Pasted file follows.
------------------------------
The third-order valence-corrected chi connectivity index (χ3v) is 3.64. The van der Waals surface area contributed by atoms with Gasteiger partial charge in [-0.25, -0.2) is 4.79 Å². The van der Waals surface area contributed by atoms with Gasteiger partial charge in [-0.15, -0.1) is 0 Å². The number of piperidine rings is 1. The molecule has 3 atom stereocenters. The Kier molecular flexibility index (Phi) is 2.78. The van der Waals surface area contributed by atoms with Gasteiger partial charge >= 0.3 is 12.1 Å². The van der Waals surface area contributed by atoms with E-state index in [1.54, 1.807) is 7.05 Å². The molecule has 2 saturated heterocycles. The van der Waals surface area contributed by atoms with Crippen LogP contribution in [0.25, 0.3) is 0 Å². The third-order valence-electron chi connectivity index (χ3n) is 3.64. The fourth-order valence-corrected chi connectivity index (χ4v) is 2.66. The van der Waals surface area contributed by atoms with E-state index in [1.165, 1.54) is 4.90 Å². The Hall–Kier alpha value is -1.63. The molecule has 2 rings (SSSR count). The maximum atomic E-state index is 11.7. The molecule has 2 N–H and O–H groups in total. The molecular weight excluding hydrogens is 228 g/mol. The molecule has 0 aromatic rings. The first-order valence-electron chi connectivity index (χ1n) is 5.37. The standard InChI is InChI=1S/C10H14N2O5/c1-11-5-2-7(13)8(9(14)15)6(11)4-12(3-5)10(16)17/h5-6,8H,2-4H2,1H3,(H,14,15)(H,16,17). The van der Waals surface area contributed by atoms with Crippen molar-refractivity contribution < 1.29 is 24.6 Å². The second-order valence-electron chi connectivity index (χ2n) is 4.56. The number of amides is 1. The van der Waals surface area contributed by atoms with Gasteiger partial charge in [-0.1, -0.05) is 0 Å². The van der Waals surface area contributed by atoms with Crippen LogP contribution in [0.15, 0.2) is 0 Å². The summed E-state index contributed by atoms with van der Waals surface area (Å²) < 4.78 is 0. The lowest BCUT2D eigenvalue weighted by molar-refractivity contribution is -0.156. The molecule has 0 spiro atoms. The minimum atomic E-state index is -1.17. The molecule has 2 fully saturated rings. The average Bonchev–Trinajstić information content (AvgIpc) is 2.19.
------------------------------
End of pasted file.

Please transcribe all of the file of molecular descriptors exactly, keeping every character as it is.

The third-order valence-corrected chi connectivity index (χ3v) is 3.64. The van der Waals surface area contributed by atoms with Gasteiger partial charge in [-0.25, -0.2) is 4.79 Å². The van der Waals surface area contributed by atoms with Gasteiger partial charge in [-0.15, -0.1) is 0 Å². The number of piperidine rings is 1. The molecule has 3 atom stereocenters. The Kier molecular flexibility index (Phi) is 2.78. The van der Waals surface area contributed by atoms with Gasteiger partial charge >= 0.3 is 12.1 Å². The van der Waals surface area contributed by atoms with E-state index in [1.54, 1.807) is 7.05 Å². The molecule has 2 saturated heterocycles. The van der Waals surface area contributed by atoms with Crippen LogP contribution in [0.25, 0.3) is 0 Å². The third-order valence-electron chi connectivity index (χ3n) is 3.64. The fourth-order valence-corrected chi connectivity index (χ4v) is 2.66. The van der Waals surface area contributed by atoms with E-state index in [1.165, 1.54) is 4.90 Å². The Hall–Kier alpha value is -1.63. The molecule has 2 rings (SSSR count). The maximum atomic E-state index is 11.7. The molecule has 2 N–H and O–H groups in total. The molecular weight excluding hydrogens is 228 g/mol. The molecule has 0 aromatic rings. The first-order valence-electron chi connectivity index (χ1n) is 5.37. The standard InChI is InChI=1S/C10H14N2O5/c1-11-5-2-7(13)8(9(14)15)6(11)4-12(3-5)10(16)17/h5-6,8H,2-4H2,1H3,(H,14,15)(H,16,17). The van der Waals surface area contributed by atoms with Crippen molar-refractivity contribution < 1.29 is 24.6 Å². The second-order valence-electron chi connectivity index (χ2n) is 4.56. The number of amides is 1. The van der Waals surface area contributed by atoms with Gasteiger partial charge in [-0.1, -0.05) is 0 Å². The van der Waals surface area contributed by atoms with Crippen LogP contribution in [0.15, 0.2) is 0 Å². The summed E-state index contributed by atoms with van der Waals surface area (Å²) < 4.78 is 0. The lowest BCUT2D eigenvalue weighted by molar-refractivity contribution is -0.156. The molecule has 0 spiro atoms. The minimum atomic E-state index is -1.17. The molecule has 2 fully saturated rings. The average Bonchev–Trinajstić information content (AvgIpc) is 2.19.